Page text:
Critical function of IL-7 in diagnosis, prognosis, and treatment of COVID-19 patients

Interleukin (IL) 7 is essential for the development and function of T-cells. IL-7 binds to the IL-7 receptor (IL-7R), which is a heterodimer structure comprised of two chains, the IL-7Ra (CD127) chain and the gamma (CD132) chain, with shared receptors for IL-2, IL-4, IL-9, IL-15, and IL-21.

Study: IL-7 in SARS-CoV-2 Infection and as a Potential Vaccine Adjuvant. Image Credit: DC Studio/ Shutterstock

Memory CD4+ T-cell apoptosis is prevented by IL-7/IL7R signaling by an increase in the levels of anti-apoptotic proteins, such as Bcl-2, Mcl-1, and Bcl-xL via a JAK/STAT pathway. Previous reports have stated that IL-7  can prevent the erosion of telomeres on naïve CD8+ T-cells without losing the replication potential of the cells. Assisting in cell proliferation is also a key role of IL-7.

Coronavirus disease 2019 (COVID-19) individuals present with varying symptoms and clinical manifestations. Some patients display a cytokine storm, the hyperproduction of pro-inflammatory cytokines, which may contribute towards the development of acute respiratory distress syndrome (ARDS), which can be life-threatening.

A previous study conducted in Wuhan, China, showed that COVID-19 patients displayed elevated levels in a wide variety of pro-inflammatory cytokines compared to healthy individuals. In a review published in  Fronteirs in Immunology, researchers from the National Institutes of Health, United States, summarized the therapeutic and pathogenic role of IL-7 in patients with COVID-19 and examined the promising role of IL-7 as a vaccine adjuvant.

Does IL-7 play a therapeutic role in patients with severe COVID-19?

In a case study, increased lymphocyte counts without evidence of lung damage and hyper-inflammation were observed in critically ill COVID-19 patients treated with IL-7. In other case studies, following treatment with IL-7, two COVID-19 patients significantly improved, one had severe lymphopenia, and the other had life-threatening complications associated with the virus.

In a clinical trial, a dose-dependent increase in CD4 count without an increase in immune activation was observed in HIV-1 infected individuals with chronic lymphopenia following recombinant human IL-7 (rhIL-7) therapy. A possible mechanism of how IL-7 works as a therapeutic agent may be restoring the restoration of the naïve T-cell pool through increased survival signals or more homeostatic proliferation.

Individuals administered rhIL-7 could induce polyclonal T-cells and maintain circulatory CD4 and CD8 T-cells without expansion of T-regulatory cells. At present, multicentre clinical trials seek participants to understand better the immunological and clinical benefits of IL-7 treatment in COVID-19 patients. Thus, the current studies and clinical trials can address the efficacy and safety of IL-7, its viral load reduction capabilities, and the survival rates of COVID-19 patients treated with IL-7.

Could IL-7 be used as an effective adjuvant for SARS-CoV-2 vaccinations?

Higher antibody titers with an expansion of germinal center (GC) B-cells and T-follicular helper (Tfh) cells were observed in animal models given IL-7-fused vaccines compared with the vaccine alone. IL-7-fused trivalent inactivated influenza virus vaccine (TIV) given to mice and monkeys induced higher antigen-specific antibodies and enhanced expansion of Tfh cells than vaccine alone.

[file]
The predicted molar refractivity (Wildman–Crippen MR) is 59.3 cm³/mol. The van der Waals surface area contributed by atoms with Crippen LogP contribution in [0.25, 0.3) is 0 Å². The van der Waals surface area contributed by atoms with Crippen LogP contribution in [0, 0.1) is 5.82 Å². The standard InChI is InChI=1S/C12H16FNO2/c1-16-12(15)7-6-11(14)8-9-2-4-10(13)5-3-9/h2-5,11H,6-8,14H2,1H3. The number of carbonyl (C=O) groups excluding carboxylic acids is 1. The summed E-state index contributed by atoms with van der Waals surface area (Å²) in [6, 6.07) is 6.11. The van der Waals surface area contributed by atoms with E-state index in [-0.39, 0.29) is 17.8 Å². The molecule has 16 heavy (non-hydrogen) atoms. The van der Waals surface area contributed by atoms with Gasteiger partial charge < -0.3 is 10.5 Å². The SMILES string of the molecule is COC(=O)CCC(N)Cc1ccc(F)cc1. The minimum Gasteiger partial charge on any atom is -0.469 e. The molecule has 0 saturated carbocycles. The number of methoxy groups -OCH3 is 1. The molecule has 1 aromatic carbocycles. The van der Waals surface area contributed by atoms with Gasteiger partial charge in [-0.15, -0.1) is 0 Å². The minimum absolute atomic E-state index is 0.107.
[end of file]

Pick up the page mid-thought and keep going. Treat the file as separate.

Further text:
A better vaccine response via the induction of ICOS, BCL-6, and PD1 in the Tfh, is produced from IL-7 fusion with vaccine antigen. In another study, mice that received adeno-associated virus-delivered IL-7 with a tuberculosis subunit vaccine showed increased antibodies and memory T-cells and higher levels of transcription factors, such as bach2.

Administration of recombinant glycosylated simian IL-7 in macaques induced strong antibody responses and triggered over-expression of cytokines and chemokines. This cytokine and chemokine over-expression may be due to indirect or direct effects of IL-7, and these chemokines attracted natural killer cells, macrophages, lymphocytes, and dendritic cells to the vaginal tissues. The studies discussed above show the role IL-7 can play as an adjuvant in mice and macaques, which suggests that IL-7 could be a potential adjuvant for adenovirus-based, subunit, inactivated, or virus-like particles in future severe acute respiratory syndrome coronavirus 2 (SARS-CoV-2) studies.


There have been clinical trials conducted showing the benefit of IL-7 without adverse side effects for various conditions, such as chronic viral infections, including HIV. The authors in this study that IL-7 has potential applications for COVID-19, such as a therapeutic agent, a vaccine adjuvant, and a biomarker.

It could be suggested that future studies should investigate the virological, clinical, and immunological outcomes of IL-7 used as a therapy for COVID-19 patients. Moreover, future clinical trials are required to confirm the use of IL-7 as a biomarker, analyze the therapeutic efficacy at varying stages of the disease, any safety issues, and further validate its use as a vaccine adjuvant.  

Journal reference:
  • Bekele, Y., Sui, Y. and Berzofsky, J. (2021) “IL-7 in SARS-CoV-2 Infection and as a Potential Vaccine Adjuvant”, Frontiers in Immunology, 12. doi: 10.3389/fimmu.2021.737406.

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Gemma Wilson

Gemma is a journalism graduate with keen interest in covering business news – specifically startups. She has as a keen eye for technologies and has predicted quite a few successful startups over the last couple of years.

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